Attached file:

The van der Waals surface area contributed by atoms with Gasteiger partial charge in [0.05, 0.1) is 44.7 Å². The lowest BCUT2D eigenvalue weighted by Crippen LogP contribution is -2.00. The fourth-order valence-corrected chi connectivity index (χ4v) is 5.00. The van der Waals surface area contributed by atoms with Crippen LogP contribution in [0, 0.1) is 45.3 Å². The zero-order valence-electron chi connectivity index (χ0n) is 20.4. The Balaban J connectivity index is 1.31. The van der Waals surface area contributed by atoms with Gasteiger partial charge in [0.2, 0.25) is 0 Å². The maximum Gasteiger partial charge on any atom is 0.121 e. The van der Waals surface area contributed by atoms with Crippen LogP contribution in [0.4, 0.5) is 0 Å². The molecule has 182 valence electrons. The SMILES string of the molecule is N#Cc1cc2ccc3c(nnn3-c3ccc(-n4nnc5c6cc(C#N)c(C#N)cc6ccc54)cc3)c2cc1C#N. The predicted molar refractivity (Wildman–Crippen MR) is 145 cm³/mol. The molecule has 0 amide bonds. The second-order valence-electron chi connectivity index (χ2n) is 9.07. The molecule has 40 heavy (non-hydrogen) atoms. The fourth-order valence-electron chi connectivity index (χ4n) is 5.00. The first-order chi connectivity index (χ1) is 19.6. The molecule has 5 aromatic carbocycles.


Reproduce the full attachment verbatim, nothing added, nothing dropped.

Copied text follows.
The van der Waals surface area contributed by atoms with Gasteiger partial charge in [0.05, 0.1) is 44.7 Å². The lowest BCUT2D eigenvalue weighted by Crippen LogP contribution is -2.00. The fourth-order valence-corrected chi connectivity index (χ4v) is 5.00. The van der Waals surface area contributed by atoms with Crippen LogP contribution in [0, 0.1) is 45.3 Å². The zero-order valence-electron chi connectivity index (χ0n) is 20.4. The Balaban J connectivity index is 1.31. The van der Waals surface area contributed by atoms with Gasteiger partial charge in [0.2, 0.25) is 0 Å². The maximum Gasteiger partial charge on any atom is 0.121 e. The van der Waals surface area contributed by atoms with Crippen LogP contribution in [0.4, 0.5) is 0 Å². The molecule has 182 valence electrons. The SMILES string of the molecule is N#Cc1cc2ccc3c(nnn3-c3ccc(-n4nnc5c6cc(C#N)c(C#N)cc6ccc54)cc3)c2cc1C#N. The predicted molar refractivity (Wildman–Crippen MR) is 145 cm³/mol. The molecule has 0 amide bonds. The second-order valence-electron chi connectivity index (χ2n) is 9.07. The molecule has 40 heavy (non-hydrogen) atoms. The fourth-order valence-electron chi connectivity index (χ4n) is 5.00. The first-order chi connectivity index (χ1) is 19.6. The molecule has 5 aromatic carbocycles.